Some folks think slavery is over.....
How to Get Off the Plantation in 5 Easy Steps (Pt. IV):
4. Kill a thousand birds with every stone.
To truly make it, you have to learn how to kill a thousand birds with every stone. This is simply to say that you need to learn how to find value in every thing you do, as well as learn how to squeeze 96 hours out of a 24 hour day. You will have to work hard in your day gig, and even harder at night to make it. Nothing will be handed to you on a silver platter. In your day gig, glean and steal everything you can to help you in your other businesses. (I mean “steal" figuratively, unless you’re planning a career as a gangsta rapper.) Find your way into a paying gig that brings you not only a unique, complementary skill set, but also contacts and extraordinary experiences, etc. Even if you bake cakes for a living, your job is to plot out how this bakery career can help you get into event planning, investment banking, singing, or whatever your heart desires. Every minute of the day, be professional, and kill a thousand birds with every stone.
The “be professional" adage is more important than any of us can possibly realize in the moment. You never know when you will need someone to help you get a loan, phone number, or into an event. So treat everyone like a king or queen. If you have a boss, work hard to get along with him or her and leave on good terms. If that production deal falls through, you may need some part time work, so be prepared to scrap together all these good relationships and contacts in order to make ends meet. Everywhere you go, you want your name associated with excellence. It takes work to be an accomplished copy editor by day, and a mindbending experimental novelist at night, but guess what? No one said this would be easy.
In addition, be prepared to work on more than one project. At most large companies like Google, they use the 70/20/10 rule. They spend 70% of their time on their bread and butter business (search), 20% of their time on establishing new projects (Gmail), and 10% of their time researching and inventing new opportunities (Google docs). Smart folks work hard, keep taking chances, and keep investing time and money in the unknown because you never know when these new 10% growth markets will become your bread and butter. Ask Apple who now relies on the iPod to drive the rest of its businesses from retail and online stores to the sales of its hardware. So it’s cool to have at least three big balls in the air: I would suggest have at least three brilliant ones, and be prepared to head in any direction at any given time.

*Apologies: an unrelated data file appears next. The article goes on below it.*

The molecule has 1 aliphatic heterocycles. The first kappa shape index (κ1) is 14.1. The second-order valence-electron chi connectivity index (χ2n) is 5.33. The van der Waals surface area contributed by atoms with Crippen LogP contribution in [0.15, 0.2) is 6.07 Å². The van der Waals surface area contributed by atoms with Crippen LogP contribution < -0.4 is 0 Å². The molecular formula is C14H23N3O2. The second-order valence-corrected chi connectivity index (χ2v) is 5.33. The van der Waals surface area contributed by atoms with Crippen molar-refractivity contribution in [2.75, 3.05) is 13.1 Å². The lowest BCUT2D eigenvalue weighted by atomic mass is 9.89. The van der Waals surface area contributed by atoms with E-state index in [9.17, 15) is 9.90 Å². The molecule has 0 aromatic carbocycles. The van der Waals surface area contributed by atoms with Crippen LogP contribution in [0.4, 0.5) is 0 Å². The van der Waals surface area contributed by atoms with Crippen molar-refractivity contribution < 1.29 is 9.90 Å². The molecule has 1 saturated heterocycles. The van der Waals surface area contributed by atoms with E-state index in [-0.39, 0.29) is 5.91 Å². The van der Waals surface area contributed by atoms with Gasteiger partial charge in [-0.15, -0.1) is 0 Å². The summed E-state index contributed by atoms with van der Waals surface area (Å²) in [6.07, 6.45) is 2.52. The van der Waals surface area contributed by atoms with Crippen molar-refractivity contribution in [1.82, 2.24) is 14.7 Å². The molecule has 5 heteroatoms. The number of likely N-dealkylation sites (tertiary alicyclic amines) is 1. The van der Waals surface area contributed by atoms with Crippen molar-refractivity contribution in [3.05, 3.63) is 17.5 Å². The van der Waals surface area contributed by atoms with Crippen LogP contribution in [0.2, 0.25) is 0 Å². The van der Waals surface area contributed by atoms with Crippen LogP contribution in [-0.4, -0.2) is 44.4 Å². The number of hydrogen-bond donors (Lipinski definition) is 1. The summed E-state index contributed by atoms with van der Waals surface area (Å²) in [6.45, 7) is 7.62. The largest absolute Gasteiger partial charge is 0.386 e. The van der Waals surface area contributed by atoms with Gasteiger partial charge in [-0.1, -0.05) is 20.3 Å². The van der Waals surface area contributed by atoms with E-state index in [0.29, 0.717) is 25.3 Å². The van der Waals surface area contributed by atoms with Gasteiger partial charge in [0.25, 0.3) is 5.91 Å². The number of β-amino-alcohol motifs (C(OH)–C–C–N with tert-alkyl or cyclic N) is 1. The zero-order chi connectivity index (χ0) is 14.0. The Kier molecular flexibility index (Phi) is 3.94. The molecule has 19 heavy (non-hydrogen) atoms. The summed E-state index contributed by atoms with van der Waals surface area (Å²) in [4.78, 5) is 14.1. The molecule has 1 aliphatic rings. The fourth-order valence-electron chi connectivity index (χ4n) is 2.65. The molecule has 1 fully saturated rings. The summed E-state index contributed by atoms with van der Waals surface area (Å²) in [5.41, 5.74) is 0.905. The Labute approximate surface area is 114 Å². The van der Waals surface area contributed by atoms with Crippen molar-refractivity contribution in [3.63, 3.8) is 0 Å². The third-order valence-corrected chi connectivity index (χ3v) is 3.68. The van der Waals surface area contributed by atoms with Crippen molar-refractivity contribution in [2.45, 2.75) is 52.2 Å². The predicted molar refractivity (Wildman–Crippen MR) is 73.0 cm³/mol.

Here at Wondaland, we have a holding company named 1954. We have so many balls moving in this company it’s insane. So if you’re going to do something like this it takes a lot of the right eyeballs, minds and hands to keep everything moving in the right direction. But even as a writer, you can practice this same concept. Why not work on a screenplay and a novel, as well as that children’s book you always dreamed about? Spend 70% of your free time on the novel you’re turning in for your master’s MFA thesis, 20% on the fantasy adventure film and 10% on the children’s story. When you get stuck on one, flip around and work on the other. Find a rhythm. Keep it fun. And never feel bad about the 10%, about experimenting, researching new things, doodling with new colors, starting something new.
This is all to say, if possible, integrate everything—all of your dream projects and your present day job—into your long-term plans. In the most simple sense, this means if you must work, search for a career that feeds your passion. For the last fifty years, established poets and writers have taken posts in the academic world, teaching literature and the craft of writing to the next generation of literary stars. But teaching is certainly a reciprocal activity, and certainly on some days these writers learn as much if not more from their passionate students. In a similar sense, turn every conversation, task and endeavor in your life into a reciprocal activity. Find value in everything. See every challenge at work as preparation for your future. Drain every minute of every day for new revelations. And when you leave the plantation, run away with all the weapons you need to win the war.